• Transportation Organizations
    • Ride-On, the TMA for San Luis Obispo County in Central California: Offers door-to-door GRH service anywhere in the area on weekdays between 8 am and 7 pm. In the event of an emergency, authorized staff calls Ride-On to request a Guaranteed Ride Home. The TMA will send a vehicle within 15 minutes.
    • Golden Gate Bridge District Flex-Pool Program, San Francisco, California: Provides vanpool services for all commuters using District transit, vanpools, carpools or club buses in downtown San Francisco. Vans are owned by the District and driven by volunteer commuters in exchange for unlimited use of the van. Reservations must be made by 3:30 p.m.
  • Public Jurisdictions
    • City of Albuquerque GRH Program in New Mexico: It is the Transit Department's insurance offering for those in the Bernalillo County area that regularly use alternate modes of transportation at least three times a week (those who buy a monthly bus pass are automatically registered). This service can be used up to five times a year for true emergencies such as personal illness, family illness, unscheduled overtime or any other emergency that requires you to leave work or school.
    • Montgomery County Government Subsidized Taxi Program, Montgomery County, Maryland: Provides county employees who use transit and carpool with reimbursement for taxi or transit use in emergencies.
    • Denver Regional Council of Governments, Denver, Colorado: Has about 16,500 registered car-poolers who rideshare at least twice per week are eligible for two free taxi rides for emergencies over a 6-month test period.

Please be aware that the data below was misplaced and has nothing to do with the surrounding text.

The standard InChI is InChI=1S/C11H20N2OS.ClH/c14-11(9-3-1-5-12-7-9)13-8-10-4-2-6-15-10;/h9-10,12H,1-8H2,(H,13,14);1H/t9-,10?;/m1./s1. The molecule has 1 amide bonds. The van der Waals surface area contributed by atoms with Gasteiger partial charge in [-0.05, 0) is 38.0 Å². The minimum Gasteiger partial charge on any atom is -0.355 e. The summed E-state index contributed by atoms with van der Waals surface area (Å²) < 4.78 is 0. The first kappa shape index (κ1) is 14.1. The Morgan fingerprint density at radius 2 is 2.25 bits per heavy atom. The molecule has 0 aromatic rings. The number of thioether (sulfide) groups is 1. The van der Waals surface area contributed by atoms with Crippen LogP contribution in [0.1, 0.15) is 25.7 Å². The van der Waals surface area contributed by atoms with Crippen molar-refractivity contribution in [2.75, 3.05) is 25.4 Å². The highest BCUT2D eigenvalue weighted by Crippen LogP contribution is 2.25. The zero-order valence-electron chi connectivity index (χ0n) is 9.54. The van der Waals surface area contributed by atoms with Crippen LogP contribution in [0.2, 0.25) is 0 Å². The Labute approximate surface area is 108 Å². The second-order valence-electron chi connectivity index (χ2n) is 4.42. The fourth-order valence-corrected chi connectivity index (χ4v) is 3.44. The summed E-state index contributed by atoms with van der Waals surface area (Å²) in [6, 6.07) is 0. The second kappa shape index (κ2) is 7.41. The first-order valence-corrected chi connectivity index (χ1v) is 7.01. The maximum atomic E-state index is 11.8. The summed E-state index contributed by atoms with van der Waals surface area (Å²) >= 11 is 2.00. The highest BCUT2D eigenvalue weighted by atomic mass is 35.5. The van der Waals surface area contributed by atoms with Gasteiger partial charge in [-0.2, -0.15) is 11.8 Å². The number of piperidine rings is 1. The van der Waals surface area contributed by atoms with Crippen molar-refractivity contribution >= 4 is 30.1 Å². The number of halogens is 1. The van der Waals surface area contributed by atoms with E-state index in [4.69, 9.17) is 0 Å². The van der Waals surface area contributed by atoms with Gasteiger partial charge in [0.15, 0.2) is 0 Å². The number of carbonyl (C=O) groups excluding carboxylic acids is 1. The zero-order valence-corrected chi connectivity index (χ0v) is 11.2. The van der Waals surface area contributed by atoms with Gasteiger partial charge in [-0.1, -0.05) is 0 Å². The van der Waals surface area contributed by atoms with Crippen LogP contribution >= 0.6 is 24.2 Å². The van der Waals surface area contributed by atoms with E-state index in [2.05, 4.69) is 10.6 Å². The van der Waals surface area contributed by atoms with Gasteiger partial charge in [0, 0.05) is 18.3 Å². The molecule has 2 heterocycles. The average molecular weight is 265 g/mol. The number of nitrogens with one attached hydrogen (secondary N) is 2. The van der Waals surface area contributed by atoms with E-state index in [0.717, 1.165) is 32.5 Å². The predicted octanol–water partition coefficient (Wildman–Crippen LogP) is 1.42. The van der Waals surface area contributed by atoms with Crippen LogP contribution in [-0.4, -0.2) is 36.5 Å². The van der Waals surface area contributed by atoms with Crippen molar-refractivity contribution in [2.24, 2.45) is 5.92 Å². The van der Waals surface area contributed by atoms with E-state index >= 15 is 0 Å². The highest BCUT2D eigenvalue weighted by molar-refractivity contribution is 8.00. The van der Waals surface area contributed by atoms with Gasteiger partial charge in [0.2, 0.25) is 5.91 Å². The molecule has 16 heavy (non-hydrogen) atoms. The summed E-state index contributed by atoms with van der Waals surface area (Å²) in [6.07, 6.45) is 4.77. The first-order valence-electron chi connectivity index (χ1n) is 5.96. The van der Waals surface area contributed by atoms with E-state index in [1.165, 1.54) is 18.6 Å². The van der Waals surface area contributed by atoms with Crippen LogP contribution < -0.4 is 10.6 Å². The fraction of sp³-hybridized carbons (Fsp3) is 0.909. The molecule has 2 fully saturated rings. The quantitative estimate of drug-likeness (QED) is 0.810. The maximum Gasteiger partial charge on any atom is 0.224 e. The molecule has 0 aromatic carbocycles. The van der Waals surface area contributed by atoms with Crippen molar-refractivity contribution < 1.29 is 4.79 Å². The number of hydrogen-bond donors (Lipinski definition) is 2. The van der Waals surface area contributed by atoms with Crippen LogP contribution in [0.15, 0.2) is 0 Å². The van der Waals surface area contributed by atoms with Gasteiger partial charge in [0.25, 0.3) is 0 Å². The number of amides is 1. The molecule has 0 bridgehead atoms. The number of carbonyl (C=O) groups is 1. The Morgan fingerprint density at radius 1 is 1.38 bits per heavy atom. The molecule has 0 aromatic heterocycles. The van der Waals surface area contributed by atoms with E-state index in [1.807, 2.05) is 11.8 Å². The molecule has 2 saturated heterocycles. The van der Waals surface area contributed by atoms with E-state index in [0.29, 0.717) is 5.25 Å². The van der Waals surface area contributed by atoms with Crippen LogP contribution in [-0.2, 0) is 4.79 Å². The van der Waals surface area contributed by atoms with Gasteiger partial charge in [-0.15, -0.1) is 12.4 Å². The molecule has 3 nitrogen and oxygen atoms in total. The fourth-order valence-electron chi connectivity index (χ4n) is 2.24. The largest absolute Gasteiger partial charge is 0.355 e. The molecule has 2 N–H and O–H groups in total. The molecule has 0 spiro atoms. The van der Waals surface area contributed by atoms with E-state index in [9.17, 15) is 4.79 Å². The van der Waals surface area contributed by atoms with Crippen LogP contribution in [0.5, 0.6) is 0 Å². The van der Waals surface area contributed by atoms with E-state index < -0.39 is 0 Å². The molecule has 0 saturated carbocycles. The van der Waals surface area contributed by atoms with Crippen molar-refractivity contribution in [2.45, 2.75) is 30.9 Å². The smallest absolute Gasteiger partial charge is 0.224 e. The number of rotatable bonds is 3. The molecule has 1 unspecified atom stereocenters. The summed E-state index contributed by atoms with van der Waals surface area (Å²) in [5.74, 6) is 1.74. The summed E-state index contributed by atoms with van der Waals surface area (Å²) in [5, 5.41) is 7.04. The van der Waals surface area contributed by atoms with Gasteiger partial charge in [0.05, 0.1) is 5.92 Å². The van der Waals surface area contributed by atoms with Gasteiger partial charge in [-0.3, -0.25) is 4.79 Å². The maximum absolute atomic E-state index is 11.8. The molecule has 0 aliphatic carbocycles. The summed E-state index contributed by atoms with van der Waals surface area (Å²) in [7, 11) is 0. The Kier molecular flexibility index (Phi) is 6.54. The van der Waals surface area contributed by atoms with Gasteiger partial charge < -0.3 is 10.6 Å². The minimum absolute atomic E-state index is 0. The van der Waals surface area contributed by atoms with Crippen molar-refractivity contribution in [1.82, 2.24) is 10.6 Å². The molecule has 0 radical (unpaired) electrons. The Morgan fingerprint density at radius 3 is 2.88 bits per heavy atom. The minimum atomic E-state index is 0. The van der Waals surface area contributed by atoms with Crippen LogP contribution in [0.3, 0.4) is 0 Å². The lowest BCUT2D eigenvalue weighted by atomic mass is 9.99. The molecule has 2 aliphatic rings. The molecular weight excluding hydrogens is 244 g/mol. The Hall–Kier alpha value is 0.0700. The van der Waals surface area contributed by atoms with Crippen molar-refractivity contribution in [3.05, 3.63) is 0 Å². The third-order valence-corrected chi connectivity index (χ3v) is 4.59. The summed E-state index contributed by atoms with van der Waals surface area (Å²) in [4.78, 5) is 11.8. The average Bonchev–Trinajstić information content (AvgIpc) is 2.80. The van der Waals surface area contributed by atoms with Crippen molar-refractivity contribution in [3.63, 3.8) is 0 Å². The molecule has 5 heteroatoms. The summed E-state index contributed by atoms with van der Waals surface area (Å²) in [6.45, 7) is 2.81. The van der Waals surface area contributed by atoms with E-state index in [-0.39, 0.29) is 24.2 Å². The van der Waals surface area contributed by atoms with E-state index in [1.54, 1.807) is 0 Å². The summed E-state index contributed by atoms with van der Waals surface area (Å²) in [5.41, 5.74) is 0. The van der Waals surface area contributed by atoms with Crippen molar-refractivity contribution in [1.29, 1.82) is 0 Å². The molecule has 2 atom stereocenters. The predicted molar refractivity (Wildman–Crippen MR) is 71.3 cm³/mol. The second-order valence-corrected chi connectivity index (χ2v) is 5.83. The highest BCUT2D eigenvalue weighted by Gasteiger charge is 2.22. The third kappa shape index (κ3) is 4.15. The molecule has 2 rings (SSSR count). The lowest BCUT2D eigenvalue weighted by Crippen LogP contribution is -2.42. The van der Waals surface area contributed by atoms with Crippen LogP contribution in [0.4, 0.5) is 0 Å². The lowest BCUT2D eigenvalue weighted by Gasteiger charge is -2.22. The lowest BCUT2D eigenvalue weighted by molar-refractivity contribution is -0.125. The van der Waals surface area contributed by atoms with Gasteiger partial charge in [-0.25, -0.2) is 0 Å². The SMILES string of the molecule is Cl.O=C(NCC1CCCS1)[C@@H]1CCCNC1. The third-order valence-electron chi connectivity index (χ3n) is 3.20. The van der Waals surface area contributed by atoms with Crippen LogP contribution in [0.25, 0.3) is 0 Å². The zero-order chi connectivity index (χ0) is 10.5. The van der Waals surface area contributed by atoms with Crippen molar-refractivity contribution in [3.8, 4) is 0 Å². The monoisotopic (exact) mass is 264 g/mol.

• City of Bellevue Subsidized Taxi Service, Bellevue, Washington: Carpool, vanpool and transit patrons are eligible for the program. Applicants are given taxi vouchers good for limited mileage for one year. Users must pay for the cab themselves, then send in the voucher to the regional transit agency (Metro) and request reimbursement. Metro refunds the taxi fare less a $1.00 co-payment.
  • Useful Resources
    Center for Urban Transportation Research, University of South Florida,
  • Christopher Park, Evaluation of Second Year Effectiveness of Guaranteed Ride home at Warner Center TMO, Transportation Research Board Annual Meeting, 1992.
  • Cosette Polena and Lawrence Jesse Glazer, "Examination of 11 Guaranteed Ride Home Programs Nationwide," Transportation Research Record 1321, 1991, pp. 57-65.
  • Eileen Kadesh and Laurie Elder, "Guaranteed Ride Home: An Insurance Program for HOV Users," Transportation Research Record No. 1212, Transportation Research Board, 1989.
    K.T. Analytics, TDM Status Report; Guaranteed Ride Home, Federal Transit Administration, USDOT 1992.
  • Victoria Transit Policy Institute, Guaranteed Ride Home program,